The living space is decisive for rent increases

The VIII. Civil Senate of the Federal Court of Justice (BGH) had to decide whether the contractually agreed living space is to be used as a basis for a rent increase according to § 558 BGB even if the actual living space is smaller (to the disadvantage of the tenant).

The defendant is the tenant of a flat owned by the plaintiff in Hamburg. In the tenancy agreement the living space is stated as 55.75 sqm. The actual living space is 51.03 sqm. By letter of 24 November 2006, the plaintiff requested the defendant's consent to a rent increase from €360.47 to €432.56, corresponding to €7.76 per sqm, as of 1 February 2007. In doing so, she took as a basis the living space of 55.75 sqm stated in the tenancy agreement.

The district court granted the application for approval of the requested rent increase. The court of appeal dismissed the defendant's appeal against this decision. The defendant's appeal was unsuccessful.

The Federal Supreme Court (Bundesgerichthof) has ruled that a rent increase demand pursuant to Section 558 of the German Civil Code (Bürgerliches Gesetzbuch - BGB) is to be based on the living space stated in the tenancy agreement and not on the lower actual living space if the deviation in area does not exceed 10 %. In such a case, the deviation is within the tolerance limit for the binding nature of living space agreements, as the Senate has also assumed for the case of a deviation of the living space that is to the landlord's disadvantage. The contractual stipulation of a larger living area than the one actually available is not an agreement that deviates from the provisions of §§ 557, 558 BGB on rent increases to the detriment of the tenant and would therefore be invalid pursuant to 557 (4) or § 558 (6) BGB. These protective provisions only concern agreements that change the formal or material prerequisites of a rent increase according to § 558 BGB. However, the parties did not make such an agreement by contractually specifying a certain living space. The indirect effect of a living space agreement on the rent amount, on the other hand, is not covered by the protective purpose of these provisions. Only if the materiality limit of 10 % is exceeded is it no longer reasonable for the contracting party adversely affected in each case to be held to this agreement, and consequently the actual living space is decisive.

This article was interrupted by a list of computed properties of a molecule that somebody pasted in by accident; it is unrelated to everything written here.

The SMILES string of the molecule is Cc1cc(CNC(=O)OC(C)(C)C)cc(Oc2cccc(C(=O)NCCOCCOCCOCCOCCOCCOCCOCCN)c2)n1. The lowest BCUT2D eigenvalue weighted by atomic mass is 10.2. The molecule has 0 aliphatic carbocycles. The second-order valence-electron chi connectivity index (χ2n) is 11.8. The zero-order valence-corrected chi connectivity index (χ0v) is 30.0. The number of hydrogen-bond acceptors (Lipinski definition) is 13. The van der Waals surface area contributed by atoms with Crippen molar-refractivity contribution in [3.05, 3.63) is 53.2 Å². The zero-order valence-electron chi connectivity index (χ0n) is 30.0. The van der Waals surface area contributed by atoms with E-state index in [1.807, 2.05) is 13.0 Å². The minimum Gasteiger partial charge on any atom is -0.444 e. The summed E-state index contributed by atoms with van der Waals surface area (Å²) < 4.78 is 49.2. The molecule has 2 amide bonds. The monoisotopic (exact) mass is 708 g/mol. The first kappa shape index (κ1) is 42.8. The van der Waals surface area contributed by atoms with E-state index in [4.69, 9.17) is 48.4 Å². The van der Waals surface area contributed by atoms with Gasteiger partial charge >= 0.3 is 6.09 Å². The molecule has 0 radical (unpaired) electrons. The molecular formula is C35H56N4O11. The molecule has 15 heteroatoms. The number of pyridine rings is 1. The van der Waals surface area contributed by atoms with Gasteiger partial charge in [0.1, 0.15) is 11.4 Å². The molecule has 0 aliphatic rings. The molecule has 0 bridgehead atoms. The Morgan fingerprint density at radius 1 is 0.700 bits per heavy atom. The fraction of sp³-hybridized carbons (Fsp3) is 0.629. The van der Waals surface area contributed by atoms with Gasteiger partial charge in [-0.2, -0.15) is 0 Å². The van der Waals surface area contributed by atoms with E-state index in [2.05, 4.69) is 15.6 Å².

Judgment of the Federal Supreme Court of 8 July 2009 - VIII ZR 205/08

Lower courts:

AG Hamburg - Judgment of 5 December 2007 - 46 C 32/07

LG Hamburg - Judgment of 8 July 2008 - 316 S 22/08


Source: Press release of the BGH


Attorney at Law Michael Ullrich, LL.M. (Information Law)

Specialist lawyer for information technology law (IT law)